Mitchell wants to assist Wallabies

Story by Sportal for the ARU
Tuesday, November 06, 2007 - 13:28 PM (AEST)


Western Force coach John Mitchell knows all about the pressures of being national coach, and has thrown his support behind Robbie Deans to take over the All Blacks, and has offered his services as assistant for the Wallabies, on a couple of conditions.

Mitchell, who coached New Zealand to the 2003 World Cup, would like to help the new Wallabies coach, but only if the new coach is someone he feels he can work with and as long as it does not interfere in his Super-14s duties with the Force.

"It is a serious offer, but it was always on the condition that I would not relinquish this position and that it would have to be the right head coach for me to be involved with," Mitchell said, at the opening day of the Western Force pre-season.

"At this moment in time, the process will determine the head coach and the assistant coaches will be left to down the track. My focus is on this program in its entirety, and if they want my services from a Super 14 point of view, but if those conditions can be worked out, there is an opportunity."

As for who he would like to get the vacant Australian coaching job, Mitchell kept his thoughts close to his chest, but certainly has enjoyed the candidates talking up their credentials.

"I donít think itís up to me to judge, the process will find the right person. Having been there before, itís not an easy gig," he said.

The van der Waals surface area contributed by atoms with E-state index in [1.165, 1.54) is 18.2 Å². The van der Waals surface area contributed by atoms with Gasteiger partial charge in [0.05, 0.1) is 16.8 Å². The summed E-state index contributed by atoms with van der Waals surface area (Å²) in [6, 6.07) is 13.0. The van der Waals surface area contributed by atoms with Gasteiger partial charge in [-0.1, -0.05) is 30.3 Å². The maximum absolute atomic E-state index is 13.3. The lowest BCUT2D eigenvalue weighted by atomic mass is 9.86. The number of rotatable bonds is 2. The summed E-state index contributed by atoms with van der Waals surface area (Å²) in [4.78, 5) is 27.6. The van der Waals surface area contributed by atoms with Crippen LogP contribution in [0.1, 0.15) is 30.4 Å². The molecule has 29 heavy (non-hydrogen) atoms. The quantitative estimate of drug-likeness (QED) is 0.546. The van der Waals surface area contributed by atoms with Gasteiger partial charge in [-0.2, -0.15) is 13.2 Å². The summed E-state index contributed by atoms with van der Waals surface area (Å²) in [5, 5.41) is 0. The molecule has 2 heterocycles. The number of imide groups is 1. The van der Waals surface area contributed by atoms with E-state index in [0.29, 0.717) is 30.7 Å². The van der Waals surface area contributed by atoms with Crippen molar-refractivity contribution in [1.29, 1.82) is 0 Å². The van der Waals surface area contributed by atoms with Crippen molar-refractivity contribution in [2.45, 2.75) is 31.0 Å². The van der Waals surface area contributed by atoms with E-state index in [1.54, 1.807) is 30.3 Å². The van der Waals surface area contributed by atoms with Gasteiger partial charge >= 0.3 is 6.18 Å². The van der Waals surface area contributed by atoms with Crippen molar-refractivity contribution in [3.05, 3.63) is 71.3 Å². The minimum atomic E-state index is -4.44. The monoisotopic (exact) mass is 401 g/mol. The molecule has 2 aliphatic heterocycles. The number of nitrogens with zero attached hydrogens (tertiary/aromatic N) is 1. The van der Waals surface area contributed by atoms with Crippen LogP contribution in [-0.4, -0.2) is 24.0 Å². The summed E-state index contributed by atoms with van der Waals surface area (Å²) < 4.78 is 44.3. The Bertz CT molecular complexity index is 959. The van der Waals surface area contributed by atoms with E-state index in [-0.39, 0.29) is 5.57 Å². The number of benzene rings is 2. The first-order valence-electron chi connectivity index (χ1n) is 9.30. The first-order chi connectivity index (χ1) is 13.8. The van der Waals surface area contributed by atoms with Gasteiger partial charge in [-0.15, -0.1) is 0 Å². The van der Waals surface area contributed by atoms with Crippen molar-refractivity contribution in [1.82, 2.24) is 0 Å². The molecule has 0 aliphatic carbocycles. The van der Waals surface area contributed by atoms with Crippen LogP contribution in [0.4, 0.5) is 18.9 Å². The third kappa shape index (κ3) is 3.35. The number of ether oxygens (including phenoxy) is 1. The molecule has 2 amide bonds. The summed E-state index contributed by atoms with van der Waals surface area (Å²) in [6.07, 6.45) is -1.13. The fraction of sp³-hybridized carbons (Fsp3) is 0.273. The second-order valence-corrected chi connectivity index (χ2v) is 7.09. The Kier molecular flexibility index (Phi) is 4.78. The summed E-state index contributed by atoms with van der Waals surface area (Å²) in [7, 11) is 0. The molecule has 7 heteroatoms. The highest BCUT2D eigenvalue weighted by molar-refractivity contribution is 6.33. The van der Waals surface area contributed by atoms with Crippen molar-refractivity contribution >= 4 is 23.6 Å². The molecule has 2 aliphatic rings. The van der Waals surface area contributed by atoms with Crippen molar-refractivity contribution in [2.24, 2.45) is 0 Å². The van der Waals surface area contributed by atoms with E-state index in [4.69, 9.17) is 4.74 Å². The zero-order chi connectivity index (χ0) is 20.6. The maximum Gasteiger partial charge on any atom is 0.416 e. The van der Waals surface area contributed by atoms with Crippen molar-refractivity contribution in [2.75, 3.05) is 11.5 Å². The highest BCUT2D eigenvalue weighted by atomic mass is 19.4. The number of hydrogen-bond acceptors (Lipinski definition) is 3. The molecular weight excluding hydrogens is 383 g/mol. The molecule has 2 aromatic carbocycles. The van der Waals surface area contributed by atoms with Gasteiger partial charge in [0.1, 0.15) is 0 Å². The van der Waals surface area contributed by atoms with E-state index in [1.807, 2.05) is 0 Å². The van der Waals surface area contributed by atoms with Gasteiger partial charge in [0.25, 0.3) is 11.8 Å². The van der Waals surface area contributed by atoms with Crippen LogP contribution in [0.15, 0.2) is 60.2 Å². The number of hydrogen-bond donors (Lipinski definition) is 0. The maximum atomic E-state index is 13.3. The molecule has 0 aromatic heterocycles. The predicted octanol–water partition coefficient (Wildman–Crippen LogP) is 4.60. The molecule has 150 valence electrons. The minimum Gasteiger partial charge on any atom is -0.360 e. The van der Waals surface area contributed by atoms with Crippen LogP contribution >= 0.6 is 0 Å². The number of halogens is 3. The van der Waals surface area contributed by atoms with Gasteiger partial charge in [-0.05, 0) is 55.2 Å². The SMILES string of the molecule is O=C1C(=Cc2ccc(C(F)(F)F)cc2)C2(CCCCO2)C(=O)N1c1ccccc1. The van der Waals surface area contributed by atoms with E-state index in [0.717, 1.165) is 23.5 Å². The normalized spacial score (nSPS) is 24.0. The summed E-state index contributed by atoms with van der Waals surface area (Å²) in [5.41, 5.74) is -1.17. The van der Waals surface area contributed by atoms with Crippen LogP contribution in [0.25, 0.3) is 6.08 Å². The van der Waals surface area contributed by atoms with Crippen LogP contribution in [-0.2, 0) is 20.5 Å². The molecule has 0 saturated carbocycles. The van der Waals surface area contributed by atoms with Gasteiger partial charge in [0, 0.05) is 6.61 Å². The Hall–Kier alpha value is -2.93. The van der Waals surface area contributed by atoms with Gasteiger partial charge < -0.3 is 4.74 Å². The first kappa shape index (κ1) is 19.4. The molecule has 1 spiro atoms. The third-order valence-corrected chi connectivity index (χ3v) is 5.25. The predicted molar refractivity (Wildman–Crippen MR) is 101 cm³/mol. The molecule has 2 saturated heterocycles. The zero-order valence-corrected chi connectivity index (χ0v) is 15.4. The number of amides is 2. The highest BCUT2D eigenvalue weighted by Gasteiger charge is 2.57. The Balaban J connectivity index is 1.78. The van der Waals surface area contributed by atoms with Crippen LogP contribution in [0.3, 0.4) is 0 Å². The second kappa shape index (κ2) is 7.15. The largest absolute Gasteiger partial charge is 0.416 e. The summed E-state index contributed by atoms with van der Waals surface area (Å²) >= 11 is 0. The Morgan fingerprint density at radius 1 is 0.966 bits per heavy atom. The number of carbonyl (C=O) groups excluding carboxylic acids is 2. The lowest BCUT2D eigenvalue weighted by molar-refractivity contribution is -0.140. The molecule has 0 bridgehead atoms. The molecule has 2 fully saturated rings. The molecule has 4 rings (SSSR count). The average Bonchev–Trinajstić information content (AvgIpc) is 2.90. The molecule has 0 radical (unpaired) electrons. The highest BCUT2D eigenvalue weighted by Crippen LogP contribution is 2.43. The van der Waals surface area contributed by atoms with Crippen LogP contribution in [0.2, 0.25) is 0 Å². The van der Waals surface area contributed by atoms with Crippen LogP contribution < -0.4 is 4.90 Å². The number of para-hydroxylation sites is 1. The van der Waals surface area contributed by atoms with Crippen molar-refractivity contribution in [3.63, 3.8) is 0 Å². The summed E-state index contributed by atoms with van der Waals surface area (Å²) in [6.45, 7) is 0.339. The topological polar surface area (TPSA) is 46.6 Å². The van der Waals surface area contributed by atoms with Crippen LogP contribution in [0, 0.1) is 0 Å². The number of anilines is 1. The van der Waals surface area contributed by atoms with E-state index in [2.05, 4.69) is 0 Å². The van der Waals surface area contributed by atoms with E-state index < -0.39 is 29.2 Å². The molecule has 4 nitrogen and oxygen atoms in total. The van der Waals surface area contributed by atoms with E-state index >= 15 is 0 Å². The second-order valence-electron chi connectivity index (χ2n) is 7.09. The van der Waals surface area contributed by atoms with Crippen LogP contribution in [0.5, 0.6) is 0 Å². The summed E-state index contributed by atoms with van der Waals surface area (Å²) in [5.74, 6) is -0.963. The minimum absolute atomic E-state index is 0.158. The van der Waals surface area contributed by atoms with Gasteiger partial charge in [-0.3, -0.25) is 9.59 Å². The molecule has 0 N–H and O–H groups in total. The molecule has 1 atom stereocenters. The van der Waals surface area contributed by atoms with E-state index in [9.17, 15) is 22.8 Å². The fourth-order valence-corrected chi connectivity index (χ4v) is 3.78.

"It is quite interesting watching other coaches promoting what they have to offer, but they all face similar challenges and this game doesnít get any easier. Good luck to the person that does get selected."

As for the All Blacks job, Mitchell believes Deans is the ideal man for the job, but is far from certain if thatís the way New Zealand Rugby is thinking.

"Deansy would have a fair idea about what it entails. We have worked together before in that environment and he will naturally be going through a process, or he might not even get the chance to go through a process," he said.

"It could be done from within, but good luck to him. I think heís the best coach in New Zealand and New Zealand Rugby would be at a huge advantage if he does get selected."

Since the Super-14s season ended, Mitchell watched intently the inaugural season of the Mazda Australian Rugby Championship, particularly the Perth Spirit, while also taking in the World Cup in France as a fan.

"The Mazda ARC is a fantastic competition in terms of developing players, while also putting them in the front window for selection. Myself and my staff have been lucky to make some objective analysis on players playing at a reasonable level to see if they can go to the next level. Itís a very important phase of the playerís development towards Super-14s rugby," he said.

"With Australia being a big country, there is always going to be questions about its viability economically, but thatís no different in South Africa and New Zealand. Those competitions donít make a lot of money, but if we can maintain the Mazda ARC, itís going to give us greater benefits and buying power when we negotiate the new SANZAR deal as we have more product to offer."

As for the 2008 Super-14 season, Mitchell is looking forward to all clubs benefitting from the return of the international players and is certain the competition will go to another level.

"To think you can get away with what you did last year is irrelevant. Teams will get better you can guarantee that. One benefit we will have is that all the international players will be back earlier than previous campaigns," he said.

"We are very lucky that we have all our internationals back a lot earlier and they will have eight to 10 weeks of preparation, where they normally only have four. It will be a fantastic time for them as well to be with us before Christmas."